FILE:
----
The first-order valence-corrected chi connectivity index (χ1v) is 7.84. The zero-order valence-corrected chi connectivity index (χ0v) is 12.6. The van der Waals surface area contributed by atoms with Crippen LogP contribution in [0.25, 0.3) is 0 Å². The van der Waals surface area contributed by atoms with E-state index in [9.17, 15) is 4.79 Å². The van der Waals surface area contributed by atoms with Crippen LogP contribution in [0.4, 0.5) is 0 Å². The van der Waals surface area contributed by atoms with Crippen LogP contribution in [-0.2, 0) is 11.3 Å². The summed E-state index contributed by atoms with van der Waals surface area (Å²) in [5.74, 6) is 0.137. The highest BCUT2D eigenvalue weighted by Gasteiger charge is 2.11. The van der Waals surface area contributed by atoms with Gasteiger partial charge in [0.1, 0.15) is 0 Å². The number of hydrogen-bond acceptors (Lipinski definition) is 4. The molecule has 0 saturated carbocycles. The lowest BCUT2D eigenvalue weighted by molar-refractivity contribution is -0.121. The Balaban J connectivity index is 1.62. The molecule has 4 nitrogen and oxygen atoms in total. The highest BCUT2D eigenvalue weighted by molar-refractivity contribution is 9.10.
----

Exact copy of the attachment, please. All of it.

The first-order valence-corrected chi connectivity index (χ1v) is 7.84. The zero-order valence-corrected chi connectivity index (χ0v) is 12.6. The van der Waals surface area contributed by atoms with Crippen LogP contribution in [0.25, 0.3) is 0 Å². The van der Waals surface area contributed by atoms with E-state index in [9.17, 15) is 4.79 Å². The van der Waals surface area contributed by atoms with Crippen LogP contribution in [0.4, 0.5) is 0 Å². The van der Waals surface area contributed by atoms with Crippen LogP contribution in [-0.2, 0) is 11.3 Å². The summed E-state index contributed by atoms with van der Waals surface area (Å²) in [5.74, 6) is 0.137. The highest BCUT2D eigenvalue weighted by Gasteiger charge is 2.11. The van der Waals surface area contributed by atoms with Gasteiger partial charge in [0.1, 0.15) is 0 Å². The number of hydrogen-bond acceptors (Lipinski definition) is 4. The molecule has 0 saturated carbocycles. The lowest BCUT2D eigenvalue weighted by molar-refractivity contribution is -0.121. The Balaban J connectivity index is 1.62. The molecule has 4 nitrogen and oxygen atoms in total. The highest BCUT2D eigenvalue weighted by molar-refractivity contribution is 9.10.